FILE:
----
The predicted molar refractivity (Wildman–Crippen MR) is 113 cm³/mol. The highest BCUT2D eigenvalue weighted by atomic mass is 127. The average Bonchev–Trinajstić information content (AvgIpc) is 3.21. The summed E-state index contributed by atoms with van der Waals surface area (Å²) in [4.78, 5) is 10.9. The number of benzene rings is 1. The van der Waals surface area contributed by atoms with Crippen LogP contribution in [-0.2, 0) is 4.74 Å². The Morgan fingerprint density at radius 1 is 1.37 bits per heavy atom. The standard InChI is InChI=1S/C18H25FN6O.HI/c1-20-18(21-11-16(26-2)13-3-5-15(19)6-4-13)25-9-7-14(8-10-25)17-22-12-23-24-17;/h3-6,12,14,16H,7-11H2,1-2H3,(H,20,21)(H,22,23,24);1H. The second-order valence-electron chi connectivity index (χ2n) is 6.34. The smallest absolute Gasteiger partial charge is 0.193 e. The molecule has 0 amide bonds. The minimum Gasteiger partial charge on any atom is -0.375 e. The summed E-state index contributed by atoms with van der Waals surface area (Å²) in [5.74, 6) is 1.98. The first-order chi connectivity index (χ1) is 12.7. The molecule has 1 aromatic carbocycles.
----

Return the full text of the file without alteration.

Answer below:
The predicted molar refractivity (Wildman–Crippen MR) is 113 cm³/mol. The highest BCUT2D eigenvalue weighted by atomic mass is 127. The average Bonchev–Trinajstić information content (AvgIpc) is 3.21. The summed E-state index contributed by atoms with van der Waals surface area (Å²) in [4.78, 5) is 10.9. The number of benzene rings is 1. The van der Waals surface area contributed by atoms with Crippen LogP contribution in [-0.2, 0) is 4.74 Å². The Morgan fingerprint density at radius 1 is 1.37 bits per heavy atom. The standard InChI is InChI=1S/C18H25FN6O.HI/c1-20-18(21-11-16(26-2)13-3-5-15(19)6-4-13)25-9-7-14(8-10-25)17-22-12-23-24-17;/h3-6,12,14,16H,7-11H2,1-2H3,(H,20,21)(H,22,23,24);1H. The second-order valence-electron chi connectivity index (χ2n) is 6.34. The smallest absolute Gasteiger partial charge is 0.193 e. The molecule has 0 amide bonds. The minimum Gasteiger partial charge on any atom is -0.375 e. The summed E-state index contributed by atoms with van der Waals surface area (Å²) in [5.74, 6) is 1.98. The first-order chi connectivity index (χ1) is 12.7. The molecule has 1 aromatic carbocycles.